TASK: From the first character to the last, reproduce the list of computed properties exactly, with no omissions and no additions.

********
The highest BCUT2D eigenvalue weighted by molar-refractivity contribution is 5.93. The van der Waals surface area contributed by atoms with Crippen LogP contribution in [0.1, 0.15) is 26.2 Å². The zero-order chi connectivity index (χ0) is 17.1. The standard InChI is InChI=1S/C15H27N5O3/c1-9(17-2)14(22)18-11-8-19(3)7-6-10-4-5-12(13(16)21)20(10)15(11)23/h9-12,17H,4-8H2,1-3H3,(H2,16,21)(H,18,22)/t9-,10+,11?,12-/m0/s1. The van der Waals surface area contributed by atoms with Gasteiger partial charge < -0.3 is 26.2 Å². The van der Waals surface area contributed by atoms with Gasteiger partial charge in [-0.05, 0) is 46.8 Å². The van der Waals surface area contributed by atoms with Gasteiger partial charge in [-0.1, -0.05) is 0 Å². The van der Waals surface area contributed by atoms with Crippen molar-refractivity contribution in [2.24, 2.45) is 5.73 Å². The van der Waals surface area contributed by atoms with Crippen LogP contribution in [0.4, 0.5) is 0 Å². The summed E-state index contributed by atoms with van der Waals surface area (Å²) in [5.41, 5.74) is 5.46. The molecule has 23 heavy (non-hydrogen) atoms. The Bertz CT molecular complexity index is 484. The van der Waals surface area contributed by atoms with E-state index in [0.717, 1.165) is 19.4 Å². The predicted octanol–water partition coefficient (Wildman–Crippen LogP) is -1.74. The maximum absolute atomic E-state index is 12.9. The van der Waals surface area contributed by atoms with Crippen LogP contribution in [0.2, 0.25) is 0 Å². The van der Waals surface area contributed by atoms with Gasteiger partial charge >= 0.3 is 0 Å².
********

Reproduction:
The highest BCUT2D eigenvalue weighted by molar-refractivity contribution is 5.93. The van der Waals surface area contributed by atoms with Crippen LogP contribution in [0.1, 0.15) is 26.2 Å². The zero-order chi connectivity index (χ0) is 17.1. The standard InChI is InChI=1S/C15H27N5O3/c1-9(17-2)14(22)18-11-8-19(3)7-6-10-4-5-12(13(16)21)20(10)15(11)23/h9-12,17H,4-8H2,1-3H3,(H2,16,21)(H,18,22)/t9-,10+,11?,12-/m0/s1. The van der Waals surface area contributed by atoms with Gasteiger partial charge < -0.3 is 26.2 Å². The van der Waals surface area contributed by atoms with Gasteiger partial charge in [-0.05, 0) is 46.8 Å². The van der Waals surface area contributed by atoms with Gasteiger partial charge in [-0.1, -0.05) is 0 Å². The van der Waals surface area contributed by atoms with Crippen molar-refractivity contribution in [2.24, 2.45) is 5.73 Å². The van der Waals surface area contributed by atoms with Crippen LogP contribution in [0.4, 0.5) is 0 Å². The summed E-state index contributed by atoms with van der Waals surface area (Å²) in [5.41, 5.74) is 5.46. The molecule has 23 heavy (non-hydrogen) atoms. The Bertz CT molecular complexity index is 484. The van der Waals surface area contributed by atoms with E-state index in [0.717, 1.165) is 19.4 Å². The predicted octanol–water partition coefficient (Wildman–Crippen LogP) is -1.74. The maximum absolute atomic E-state index is 12.9. The van der Waals surface area contributed by atoms with Crippen LogP contribution in [0.2, 0.25) is 0 Å². The van der Waals surface area contributed by atoms with Gasteiger partial charge >= 0.3 is 0 Å².